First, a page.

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Publication numberUS5415845 A
Publication typeGrant
Application numberUS 08/226,355
Publication dateMay 16, 1995
Filing dateApr 12, 1994
Priority dateOct 28, 1991
Fee statusLapsed
Also published asDE4135547A1, EP0539872A1, EP0539872B1, US5330730
Publication number08226355, 226355, US 5415845 A, US 5415845A, US-A-5415845, US5415845 A, US5415845A
InventorsUwe Brede, Josef Kraft, Wolfram Seebeck
Original AssigneeDynamit Nobel Aktiengsellschaft
Export CitationBiBTeX, EndNote, RefMan
External Links: USPTO, USPTO Assignment, Espacenet
Gas generator, particularly for an inflatable impact cushion for protecting an occupant of a motor vehicle from injury
US 5415845 A
Abstract
Gas generator for an inflatable impact cushion for protecting an occupant of a motor-vehicle from injury, has a housing, in which is formed a storage chamber for liquid gas. The storage chamber is separated by a partition wall from a combustion chamber also formed in the housing. An ignition device is positioned in a precombustion chamber, and has an ignition charge to generate combustion gases during ignition. In the precombustion chamber there is guided, in a displaceable manner, a piston which, because of the combustion gases of the ignition charge, moves into and through the combustion chamber in a direction of the partition wall, in order to penetrate the partition wall. When the partition wall is penetrated there is a connection between the storage chamber and the combustion chamber by way of a liquid gas channel system so that liquid gas can flow into the combustion chamber. At the same time a connection is created between the precombustion chamber and the (main) combustion chamber by way of ignition channels formed in the piston. The hot combustion gases of the ignition charge ignite the liquid gas flowing in. The rising internal pressure in the combustion chamber causes a displacement of the longitudinally displaceably guided partition wall, which moves together with the piston and thereby continuously injects liquid gas from the storage chamber into the combustion chamber. The combustion gases emerge by way of annular chambers, connected in series, through outlet openings in the housing.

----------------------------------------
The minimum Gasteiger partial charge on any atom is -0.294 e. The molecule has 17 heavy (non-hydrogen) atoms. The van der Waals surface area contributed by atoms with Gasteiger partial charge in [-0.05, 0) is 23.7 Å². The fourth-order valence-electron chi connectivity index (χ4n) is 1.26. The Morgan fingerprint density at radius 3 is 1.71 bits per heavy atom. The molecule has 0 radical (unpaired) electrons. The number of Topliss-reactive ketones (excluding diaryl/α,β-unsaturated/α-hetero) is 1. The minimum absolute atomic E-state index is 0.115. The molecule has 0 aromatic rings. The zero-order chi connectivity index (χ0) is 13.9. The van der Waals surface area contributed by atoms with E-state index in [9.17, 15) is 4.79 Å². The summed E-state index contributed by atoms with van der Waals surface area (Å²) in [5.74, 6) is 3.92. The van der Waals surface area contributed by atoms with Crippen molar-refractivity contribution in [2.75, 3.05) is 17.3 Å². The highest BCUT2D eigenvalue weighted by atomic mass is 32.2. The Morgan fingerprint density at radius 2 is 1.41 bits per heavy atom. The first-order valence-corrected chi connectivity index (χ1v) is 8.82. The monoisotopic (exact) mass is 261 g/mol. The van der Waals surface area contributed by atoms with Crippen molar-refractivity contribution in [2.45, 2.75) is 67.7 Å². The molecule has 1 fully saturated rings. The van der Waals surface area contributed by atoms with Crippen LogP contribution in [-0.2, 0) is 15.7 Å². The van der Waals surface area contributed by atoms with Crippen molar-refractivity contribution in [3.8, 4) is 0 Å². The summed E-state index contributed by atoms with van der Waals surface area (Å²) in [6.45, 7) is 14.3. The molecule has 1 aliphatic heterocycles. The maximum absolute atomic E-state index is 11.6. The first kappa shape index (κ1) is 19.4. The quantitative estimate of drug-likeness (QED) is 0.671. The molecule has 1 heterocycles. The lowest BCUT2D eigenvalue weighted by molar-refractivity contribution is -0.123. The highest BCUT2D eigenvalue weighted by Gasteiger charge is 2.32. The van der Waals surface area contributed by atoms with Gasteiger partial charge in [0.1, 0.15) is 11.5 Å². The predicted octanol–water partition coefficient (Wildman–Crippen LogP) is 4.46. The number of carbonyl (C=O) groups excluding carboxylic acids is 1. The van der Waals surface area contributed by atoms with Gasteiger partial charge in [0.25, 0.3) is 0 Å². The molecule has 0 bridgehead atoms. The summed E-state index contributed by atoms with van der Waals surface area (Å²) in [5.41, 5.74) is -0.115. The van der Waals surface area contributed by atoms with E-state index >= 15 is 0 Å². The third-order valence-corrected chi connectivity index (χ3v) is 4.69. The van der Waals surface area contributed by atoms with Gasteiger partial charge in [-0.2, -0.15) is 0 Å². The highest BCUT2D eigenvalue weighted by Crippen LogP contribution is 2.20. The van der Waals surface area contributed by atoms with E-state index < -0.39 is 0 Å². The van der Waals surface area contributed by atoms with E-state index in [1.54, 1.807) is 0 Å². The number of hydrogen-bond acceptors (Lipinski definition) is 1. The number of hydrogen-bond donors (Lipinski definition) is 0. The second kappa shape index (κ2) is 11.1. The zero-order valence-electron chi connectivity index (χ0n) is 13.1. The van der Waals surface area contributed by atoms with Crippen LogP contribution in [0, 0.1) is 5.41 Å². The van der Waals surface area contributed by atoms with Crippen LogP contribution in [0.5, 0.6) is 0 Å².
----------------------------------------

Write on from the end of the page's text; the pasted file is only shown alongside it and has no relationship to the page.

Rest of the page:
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Claims(8)
What is claimed is:
1. A gas generator, particularly for an inflatable impact cushion for protecting motor vehicle passengers, having a housing, a gas-producing liquid gas located therein for generating gas under pressure and an ignitable ignition charge for the liquid gas, wherein the liquid gas comprises a mixture of at least one short-chain hydrocarbons and nitrogen monoxide (N2 O).
2. A gas generator according to claim 1, wherein the at least one hydrocarbon is selected from the group consisting of propane, n-butane and isobutane.
3. A gas generator according to claim 1, wherein the hydrocarbon is industrial butane.
4. A gas generator according to any one of claims 1 to 3, wherein the content of nitrogen monoxide is in the range of 70 to 97.5% by weight monoxide, relative to the total weight of the mixture.
5. A gas generator according to any one of claims 1 to 3, wherein the amounts of hydrocarbon and nitrogen monoxide are set to correspond to the stoichiometric ratios required for a complete combustion of the hydrocarbon.
6. A gas generator according to claim 2, wherein the weight ratio of butane to nitrogen monoxide is 5:95 parts by weight.
7. A gas generator according to any one of claims 1 to 3, wherein the liquid gas mixture contains, in addition to the hydrocarbon and nitrogen monoxide, an inert gas having a low characteristic pressure.
8. A gas generator according to claim 7, wherein the inert gas is carbon dioxide and/or xenon, and the inert gas is present in a quantity of 10 to 80% by weight, relative to the mixture of inert gas, hydrocarbon and nitrogen monoxide.
Description

This application is a Divisional application of application Ser. No. 967,398, filed Oct. 28, 1992, now U.S. Pat. No. 5,330,730.

BACKGROUND OF THE INVENTION

This invention relates to a gas generator, particularly for use with an inflatable impact cushion for protecting a passenger in a motor vehicle from injury, the generator comprising a housing, a combustible liquid gas mixture located therein for generating gas under pressure, and an ignitable ignition charge.

This invention also relates to a gas generator for inflating an inflatable impact cushion to protect an occupant of a motor vehicle from injury which has a housing, a combustible gas-producing liquid gas mixture for generating pressure gas accommodated in the housing, an ignitible ignition charge for igniting the liquid gas mixture and a combustion chamber arranged in the housing in which the liquid gas mixture burns, with the resulting pressure gas emerging from the combustion chamber by way of at least one outlet opening in a housing wall.

With the gas generators used at present for inflatable impact cushions of motor vehicles (also termed "Airbags") a charge in the form of solid tablets or discs is used as a combustible gas-producing material. On ignition, this solid gas-generating charge produces the useful pressure gas or gas under pressure for inflating the impact cushion. A disadvantage caused by combustion of solid gas-producing materials is that quite a large amount of slag is formed during the combustion, which represents more than 50% of the mass of the gas-generating gas charge used. Because of the slag and dust formation during combustion, expensive filter stages in the gas generator are necessary in order to hold back the slag and the dust particles. Otherwise when these particles emerge, the impact cushion would be damaged and the occupants of the vehicle placed in danger.

As an alternative to generators containing solid materials, there are generators containing compressed gases or air. In order to form a sufficient volume of gas, very high charge pressures are necessary as cooling takes place on discharge of the gases and no increase in volume can be achieved by exothermic reactions such as with solid matter mixtures.